Borneo has one of the oldest rainforests in the world, not to mention orangutans and an abundance of other natural attractions. Here’s how to travel from Kuala Lumpur to Borneo, with helpful tips and suggestions for how to get around, as well as information on paperwork and safety tips.
You can visit Borneo in the company of our Local Insider and a small group of culturally curious travellers on the Culture Trip specially curated 10-day Borneo adventure.
Why you should visit Borneo
Borneo is among the most biodiverse regions on the planet. The dense rainforest is home to thousands of animal and plant species, providing the ultimate jungle experience. By travelling from Kuala Lumpur to Borneo, you can explore rainforest ecosystems and tropical islands, and even see orangutans. Other natural attractions include the Sarawak caves, some of the best diving spots in the world and the tallest mountain in Malaysia, Mount Kinabalu. Compared to Kuala Lumpur, Borneo is a paradise for nature lovers.
What you need to know
Borneo is enormous. Three countries share the third-largest island in the world. The Indonesian section, known as Kalimantan, covers the biggest area. The Malaysian states of Sarawak and Sabah occupy the northern third. Tiny Brunei sits within Sarawak. Jungle covers most of the interior, with many parts uninhabited and inaccessible.
Because three countries share the vast area of Borneo, travelling around the island needs careful planning. A Malaysian visa is required for Sabah, Sarawak and the island of Labuan off the mainland coast. If you want to visit Brunei or Kalimantan, check the specific visa requirements for your country beforehand. Most nationalities can get a visa on arrival when entering the Sultanate of Brunei, while to visit Kalimantan you would usually need to get a visa in advance.
Dense jungle, mountain ranges and rivers fill the interior. Most settlements sit around the long coast, with few roads passing through the middle. Compared to Kuala Lumpur and West Malaysia, getting around Borneo on land will be more cumbersome and time-consuming. Roads are at risk of flooding during the monsoon season, further obstructing transport.
Travelling around Borneo
Each of the three countries in Borneo has different customs and laws and offers a different travel experience. Sabah and Sarawak have more liberal policies, while Indonesia and Brunei practise conservative Islam. Alcohol is freely available in Malaysian Borneo, but it can be difficult to find in Kalimantan and is banned under Sharia law in Brunei. This and other strict Islamic laws also apply to non-Muslims.
Since 2013, safety warnings have been issued along the Sabah coastline, from the northern tip of Borneo in Kudat to Tawau in Sabah, near the border with Kalimantan. Malaysian authorities implement curfews in this section, referred to as the Eastern Sabah Security Zone. The region is at risk of illegal landings from insurgents from nearby islands in the Philippines, and while this is unlikely to cause any problems for tourists, it’s always a good idea to check the latest security advice from your home government.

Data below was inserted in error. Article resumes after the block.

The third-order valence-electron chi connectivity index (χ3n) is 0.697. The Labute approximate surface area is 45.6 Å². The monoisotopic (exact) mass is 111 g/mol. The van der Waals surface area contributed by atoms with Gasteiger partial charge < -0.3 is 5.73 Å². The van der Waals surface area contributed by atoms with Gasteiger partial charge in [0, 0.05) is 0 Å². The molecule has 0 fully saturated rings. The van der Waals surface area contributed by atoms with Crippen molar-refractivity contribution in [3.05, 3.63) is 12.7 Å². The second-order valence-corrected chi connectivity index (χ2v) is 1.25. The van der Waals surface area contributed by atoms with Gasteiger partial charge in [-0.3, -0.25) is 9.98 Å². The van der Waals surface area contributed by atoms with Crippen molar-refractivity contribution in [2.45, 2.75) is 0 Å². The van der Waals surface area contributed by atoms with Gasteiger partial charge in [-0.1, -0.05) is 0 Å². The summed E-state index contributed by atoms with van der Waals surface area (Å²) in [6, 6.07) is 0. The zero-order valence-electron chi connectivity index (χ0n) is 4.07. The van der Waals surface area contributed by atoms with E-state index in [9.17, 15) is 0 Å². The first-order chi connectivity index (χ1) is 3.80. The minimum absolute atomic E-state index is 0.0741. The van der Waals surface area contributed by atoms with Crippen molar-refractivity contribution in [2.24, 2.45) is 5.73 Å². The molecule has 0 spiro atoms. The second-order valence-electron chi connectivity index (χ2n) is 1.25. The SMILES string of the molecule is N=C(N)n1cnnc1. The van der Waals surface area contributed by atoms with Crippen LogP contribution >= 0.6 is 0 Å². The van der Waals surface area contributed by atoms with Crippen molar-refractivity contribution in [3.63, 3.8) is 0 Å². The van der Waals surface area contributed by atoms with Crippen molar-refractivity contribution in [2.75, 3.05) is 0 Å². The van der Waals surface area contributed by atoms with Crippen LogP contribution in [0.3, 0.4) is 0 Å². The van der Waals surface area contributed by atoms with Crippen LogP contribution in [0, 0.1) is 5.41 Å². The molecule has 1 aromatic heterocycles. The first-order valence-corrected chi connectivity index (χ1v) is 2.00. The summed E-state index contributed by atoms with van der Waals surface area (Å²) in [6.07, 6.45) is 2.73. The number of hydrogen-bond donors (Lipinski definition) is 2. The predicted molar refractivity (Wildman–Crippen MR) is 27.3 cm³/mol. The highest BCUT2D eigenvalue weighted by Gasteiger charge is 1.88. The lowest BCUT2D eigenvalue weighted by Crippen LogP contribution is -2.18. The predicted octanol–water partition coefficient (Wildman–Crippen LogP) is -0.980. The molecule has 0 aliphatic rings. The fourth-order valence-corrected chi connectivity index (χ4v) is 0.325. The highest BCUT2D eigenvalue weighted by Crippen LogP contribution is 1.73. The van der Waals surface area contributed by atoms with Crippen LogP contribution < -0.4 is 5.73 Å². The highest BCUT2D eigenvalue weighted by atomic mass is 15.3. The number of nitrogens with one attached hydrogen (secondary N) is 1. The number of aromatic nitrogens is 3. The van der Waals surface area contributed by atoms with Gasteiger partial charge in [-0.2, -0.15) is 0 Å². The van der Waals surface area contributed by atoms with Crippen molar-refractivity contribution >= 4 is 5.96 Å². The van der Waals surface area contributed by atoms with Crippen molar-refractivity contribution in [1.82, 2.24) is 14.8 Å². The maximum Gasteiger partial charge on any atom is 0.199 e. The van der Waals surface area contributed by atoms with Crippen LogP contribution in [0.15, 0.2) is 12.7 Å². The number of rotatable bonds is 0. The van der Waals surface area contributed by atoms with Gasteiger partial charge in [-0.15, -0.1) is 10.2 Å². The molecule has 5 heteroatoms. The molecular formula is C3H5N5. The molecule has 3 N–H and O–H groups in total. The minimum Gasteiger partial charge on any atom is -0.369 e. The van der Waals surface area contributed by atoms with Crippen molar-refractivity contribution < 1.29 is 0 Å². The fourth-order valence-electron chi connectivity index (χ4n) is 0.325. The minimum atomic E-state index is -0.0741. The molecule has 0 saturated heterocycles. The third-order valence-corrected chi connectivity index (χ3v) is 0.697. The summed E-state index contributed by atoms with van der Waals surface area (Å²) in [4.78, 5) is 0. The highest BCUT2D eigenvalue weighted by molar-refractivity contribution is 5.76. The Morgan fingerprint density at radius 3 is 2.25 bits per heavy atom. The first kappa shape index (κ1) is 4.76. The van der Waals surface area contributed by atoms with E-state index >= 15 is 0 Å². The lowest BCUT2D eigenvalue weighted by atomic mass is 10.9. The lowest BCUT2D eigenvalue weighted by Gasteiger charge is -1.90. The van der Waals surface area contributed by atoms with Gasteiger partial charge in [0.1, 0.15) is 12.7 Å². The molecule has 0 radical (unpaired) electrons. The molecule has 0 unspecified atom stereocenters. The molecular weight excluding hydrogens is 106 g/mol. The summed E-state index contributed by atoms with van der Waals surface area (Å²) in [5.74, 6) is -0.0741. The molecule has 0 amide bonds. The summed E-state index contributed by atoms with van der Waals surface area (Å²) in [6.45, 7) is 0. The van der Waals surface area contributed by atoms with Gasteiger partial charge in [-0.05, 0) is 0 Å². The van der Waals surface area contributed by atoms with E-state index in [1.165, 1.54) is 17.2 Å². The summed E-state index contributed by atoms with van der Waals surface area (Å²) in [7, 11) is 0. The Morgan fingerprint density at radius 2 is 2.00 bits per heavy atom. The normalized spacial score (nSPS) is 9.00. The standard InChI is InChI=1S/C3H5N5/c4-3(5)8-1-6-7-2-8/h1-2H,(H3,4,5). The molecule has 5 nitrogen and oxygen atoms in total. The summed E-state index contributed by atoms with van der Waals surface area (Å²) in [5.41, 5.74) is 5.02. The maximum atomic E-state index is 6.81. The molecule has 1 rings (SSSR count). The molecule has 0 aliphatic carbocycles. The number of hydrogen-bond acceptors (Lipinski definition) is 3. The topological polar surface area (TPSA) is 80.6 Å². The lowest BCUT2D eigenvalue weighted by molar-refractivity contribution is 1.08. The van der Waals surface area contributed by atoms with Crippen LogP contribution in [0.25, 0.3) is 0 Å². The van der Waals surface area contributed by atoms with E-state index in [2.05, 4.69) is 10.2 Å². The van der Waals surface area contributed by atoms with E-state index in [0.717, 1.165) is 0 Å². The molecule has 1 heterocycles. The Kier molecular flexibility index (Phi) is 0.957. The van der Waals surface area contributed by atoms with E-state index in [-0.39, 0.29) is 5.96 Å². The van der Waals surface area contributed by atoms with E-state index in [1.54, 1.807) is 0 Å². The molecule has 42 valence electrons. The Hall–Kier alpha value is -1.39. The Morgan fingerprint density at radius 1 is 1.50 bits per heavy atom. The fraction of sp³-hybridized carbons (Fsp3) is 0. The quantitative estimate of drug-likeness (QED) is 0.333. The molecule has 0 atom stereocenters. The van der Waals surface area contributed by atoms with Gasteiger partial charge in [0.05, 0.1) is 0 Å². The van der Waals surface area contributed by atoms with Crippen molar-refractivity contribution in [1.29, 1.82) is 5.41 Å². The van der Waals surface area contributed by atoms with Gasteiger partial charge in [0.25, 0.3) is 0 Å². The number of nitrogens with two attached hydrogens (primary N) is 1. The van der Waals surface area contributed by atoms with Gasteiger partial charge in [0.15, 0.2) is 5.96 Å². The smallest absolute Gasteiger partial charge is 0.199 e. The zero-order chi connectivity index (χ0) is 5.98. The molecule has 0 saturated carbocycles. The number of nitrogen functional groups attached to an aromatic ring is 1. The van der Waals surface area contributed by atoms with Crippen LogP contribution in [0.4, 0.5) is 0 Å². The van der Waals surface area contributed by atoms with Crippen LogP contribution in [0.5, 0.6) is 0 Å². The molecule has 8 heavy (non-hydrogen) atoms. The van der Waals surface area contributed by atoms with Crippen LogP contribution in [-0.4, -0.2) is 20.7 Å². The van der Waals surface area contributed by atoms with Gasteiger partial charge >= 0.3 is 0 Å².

Forms of transport
The only way to get from Kuala Lumpur to Borneo is by air. You can fly direct into Kota Kinabalu in Sabah, Kuching in Sarawak and or Bandar Seri Begawan, the capital of Brunei. All trips to Indonesian Kalimantan have a stopover somewhere in Indonesia (most likely Jakarta). Travelling to Borneo by ferry is time-consuming, costly and inconvenient.
Flying from Kuala Lumpur to Sabah and Sarawak
Flights from Kuala Lumpur to Borneo depart from either KLIA (Kuala Lumpur International Airport) or KLIA2 (Kuala Lumpur International Airport Terminal 2). Domestic carriers connect the capital to towns and cities in both Sabah and Sarawak. You can fly with Malindo Air, Malaysia Airlines or AirAsia.
Flying from Kuala Lumpur to Brunei
Several flights connect Kuala Lumpur to Bandar Seri Begawan in Brunei. AirAsia often offers the cheapest option, while Royal Brunei Airlines provide a more comfortable journey at about twice the price. Because of Sharia law, alcohol is banned in the country. Foreign tourists have a liberal duty-free allowance for alcohol, but need to fill in a customs form when they arrive in Bandar Seri Begawan.
Flying from Kuala Lumpur to Kalimantan
There are no direct flights between Kuala Lumpur and Kalimantan. All travellers will need to make a connection in Indonesia before flying to the state capital, Balikpapan. Expect the journey to take approximately seven hours, including the connection.
Getting around Borneo
When you arrive in Borneo, the easiest way to get around is by flying. Buses connect towns and cities throughout the island, too, though choosing this way of getting around can mean a long and uncomfortable journey. You could rent a car for more flexibility. Apart from a scenic railway in Kota Kinabalu, Borneo doesn’t have any trains.
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